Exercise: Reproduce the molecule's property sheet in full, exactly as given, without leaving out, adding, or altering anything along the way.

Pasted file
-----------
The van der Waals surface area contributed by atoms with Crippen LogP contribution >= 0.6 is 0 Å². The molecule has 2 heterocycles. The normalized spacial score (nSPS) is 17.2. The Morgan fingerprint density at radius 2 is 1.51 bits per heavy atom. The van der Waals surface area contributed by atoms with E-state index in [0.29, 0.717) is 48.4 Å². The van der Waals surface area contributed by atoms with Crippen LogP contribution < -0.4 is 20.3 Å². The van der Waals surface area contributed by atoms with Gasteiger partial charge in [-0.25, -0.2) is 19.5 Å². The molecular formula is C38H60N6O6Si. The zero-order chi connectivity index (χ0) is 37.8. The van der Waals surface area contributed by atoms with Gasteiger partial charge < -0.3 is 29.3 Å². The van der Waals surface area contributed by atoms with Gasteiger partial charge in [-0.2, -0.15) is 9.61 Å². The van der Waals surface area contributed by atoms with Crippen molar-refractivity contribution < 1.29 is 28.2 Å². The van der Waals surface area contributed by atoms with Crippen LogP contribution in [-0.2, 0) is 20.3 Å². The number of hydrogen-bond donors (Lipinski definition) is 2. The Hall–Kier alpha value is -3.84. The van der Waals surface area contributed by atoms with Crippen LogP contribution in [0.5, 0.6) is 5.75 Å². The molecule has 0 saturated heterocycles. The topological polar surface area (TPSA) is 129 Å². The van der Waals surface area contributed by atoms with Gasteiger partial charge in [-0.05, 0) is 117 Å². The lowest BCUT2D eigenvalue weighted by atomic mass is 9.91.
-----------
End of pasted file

The van der Waals surface area contributed by atoms with Crippen LogP contribution >= 0.6 is 0 Å². The molecule has 2 heterocycles. The normalized spacial score (nSPS) is 17.2. The Morgan fingerprint density at radius 2 is 1.51 bits per heavy atom. The van der Waals surface area contributed by atoms with E-state index in [0.29, 0.717) is 48.4 Å². The van der Waals surface area contributed by atoms with Crippen LogP contribution < -0.4 is 20.3 Å². The van der Waals surface area contributed by atoms with Gasteiger partial charge in [-0.25, -0.2) is 19.5 Å². The molecular formula is C38H60N6O6Si. The zero-order chi connectivity index (χ0) is 37.8. The van der Waals surface area contributed by atoms with Gasteiger partial charge < -0.3 is 29.3 Å². The van der Waals surface area contributed by atoms with Gasteiger partial charge in [-0.2, -0.15) is 9.61 Å². The van der Waals surface area contributed by atoms with Crippen molar-refractivity contribution < 1.29 is 28.2 Å². The van der Waals surface area contributed by atoms with Crippen LogP contribution in [-0.2, 0) is 20.3 Å². The number of hydrogen-bond donors (Lipinski definition) is 2. The Hall–Kier alpha value is -3.84. The van der Waals surface area contributed by atoms with Crippen LogP contribution in [0.5, 0.6) is 5.75 Å². The molecule has 0 saturated heterocycles. The topological polar surface area (TPSA) is 129 Å². The van der Waals surface area contributed by atoms with Gasteiger partial charge in [-0.05, 0) is 117 Å². The lowest BCUT2D eigenvalue weighted by atomic mass is 9.91.